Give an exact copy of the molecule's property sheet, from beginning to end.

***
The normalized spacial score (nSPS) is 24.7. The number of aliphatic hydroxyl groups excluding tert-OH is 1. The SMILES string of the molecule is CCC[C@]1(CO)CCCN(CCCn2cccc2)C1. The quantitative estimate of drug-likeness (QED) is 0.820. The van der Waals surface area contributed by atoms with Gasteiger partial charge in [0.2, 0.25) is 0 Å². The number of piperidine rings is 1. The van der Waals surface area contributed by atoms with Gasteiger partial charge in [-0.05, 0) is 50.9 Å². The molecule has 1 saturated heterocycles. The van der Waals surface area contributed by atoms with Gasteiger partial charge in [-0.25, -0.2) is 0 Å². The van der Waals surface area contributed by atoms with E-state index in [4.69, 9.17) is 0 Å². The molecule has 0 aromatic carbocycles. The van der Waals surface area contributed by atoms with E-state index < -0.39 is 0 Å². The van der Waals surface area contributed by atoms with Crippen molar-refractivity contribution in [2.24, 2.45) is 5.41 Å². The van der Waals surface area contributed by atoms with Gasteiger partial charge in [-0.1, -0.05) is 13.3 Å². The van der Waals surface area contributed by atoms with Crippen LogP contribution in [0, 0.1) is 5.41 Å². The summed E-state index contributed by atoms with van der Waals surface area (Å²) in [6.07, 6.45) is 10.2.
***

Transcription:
The normalized spacial score (nSPS) is 24.7. The number of aliphatic hydroxyl groups excluding tert-OH is 1. The SMILES string of the molecule is CCC[C@]1(CO)CCCN(CCCn2cccc2)C1. The quantitative estimate of drug-likeness (QED) is 0.820. The van der Waals surface area contributed by atoms with Gasteiger partial charge in [0.2, 0.25) is 0 Å². The number of piperidine rings is 1. The van der Waals surface area contributed by atoms with Gasteiger partial charge in [-0.05, 0) is 50.9 Å². The molecule has 1 saturated heterocycles. The van der Waals surface area contributed by atoms with Gasteiger partial charge in [-0.25, -0.2) is 0 Å². The van der Waals surface area contributed by atoms with E-state index in [4.69, 9.17) is 0 Å². The molecule has 0 aromatic carbocycles. The van der Waals surface area contributed by atoms with E-state index < -0.39 is 0 Å². The van der Waals surface area contributed by atoms with Crippen molar-refractivity contribution in [2.24, 2.45) is 5.41 Å². The van der Waals surface area contributed by atoms with Gasteiger partial charge in [-0.1, -0.05) is 13.3 Å². The van der Waals surface area contributed by atoms with Crippen LogP contribution in [0, 0.1) is 5.41 Å². The summed E-state index contributed by atoms with van der Waals surface area (Å²) in [6.07, 6.45) is 10.2.